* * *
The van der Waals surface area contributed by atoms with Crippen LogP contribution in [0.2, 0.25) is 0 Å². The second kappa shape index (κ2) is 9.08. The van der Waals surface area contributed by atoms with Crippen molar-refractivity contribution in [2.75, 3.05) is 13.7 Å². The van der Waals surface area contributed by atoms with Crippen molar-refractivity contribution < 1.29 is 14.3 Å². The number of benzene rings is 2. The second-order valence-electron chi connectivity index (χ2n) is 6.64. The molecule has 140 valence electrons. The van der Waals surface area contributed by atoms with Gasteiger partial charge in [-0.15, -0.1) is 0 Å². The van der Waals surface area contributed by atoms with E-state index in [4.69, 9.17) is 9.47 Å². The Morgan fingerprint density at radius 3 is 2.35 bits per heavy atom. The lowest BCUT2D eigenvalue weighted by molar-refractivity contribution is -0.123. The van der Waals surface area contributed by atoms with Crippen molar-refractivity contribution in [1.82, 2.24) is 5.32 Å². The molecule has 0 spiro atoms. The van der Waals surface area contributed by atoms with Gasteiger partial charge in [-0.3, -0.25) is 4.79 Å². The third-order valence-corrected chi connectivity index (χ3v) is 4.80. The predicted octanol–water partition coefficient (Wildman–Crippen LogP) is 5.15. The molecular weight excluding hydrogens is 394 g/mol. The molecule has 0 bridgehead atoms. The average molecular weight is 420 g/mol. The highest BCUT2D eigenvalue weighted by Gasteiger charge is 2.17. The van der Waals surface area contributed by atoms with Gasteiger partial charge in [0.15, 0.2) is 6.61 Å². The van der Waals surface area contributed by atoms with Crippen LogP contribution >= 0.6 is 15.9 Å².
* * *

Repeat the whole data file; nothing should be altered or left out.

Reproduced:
The van der Waals surface area contributed by atoms with Crippen LogP contribution in [0.2, 0.25) is 0 Å². The second kappa shape index (κ2) is 9.08. The van der Waals surface area contributed by atoms with Crippen molar-refractivity contribution in [2.75, 3.05) is 13.7 Å². The van der Waals surface area contributed by atoms with Crippen molar-refractivity contribution < 1.29 is 14.3 Å². The number of benzene rings is 2. The second-order valence-electron chi connectivity index (χ2n) is 6.64. The molecule has 140 valence electrons. The van der Waals surface area contributed by atoms with Gasteiger partial charge in [-0.15, -0.1) is 0 Å². The van der Waals surface area contributed by atoms with E-state index in [4.69, 9.17) is 9.47 Å². The Morgan fingerprint density at radius 3 is 2.35 bits per heavy atom. The lowest BCUT2D eigenvalue weighted by molar-refractivity contribution is -0.123. The van der Waals surface area contributed by atoms with Crippen molar-refractivity contribution in [1.82, 2.24) is 5.32 Å². The molecule has 0 spiro atoms. The van der Waals surface area contributed by atoms with Gasteiger partial charge in [-0.3, -0.25) is 4.79 Å². The third-order valence-corrected chi connectivity index (χ3v) is 4.80. The predicted octanol–water partition coefficient (Wildman–Crippen LogP) is 5.15. The molecular weight excluding hydrogens is 394 g/mol. The molecule has 0 bridgehead atoms. The average molecular weight is 420 g/mol. The highest BCUT2D eigenvalue weighted by Gasteiger charge is 2.17. The van der Waals surface area contributed by atoms with Gasteiger partial charge in [0.15, 0.2) is 6.61 Å². The van der Waals surface area contributed by atoms with Crippen LogP contribution >= 0.6 is 15.9 Å².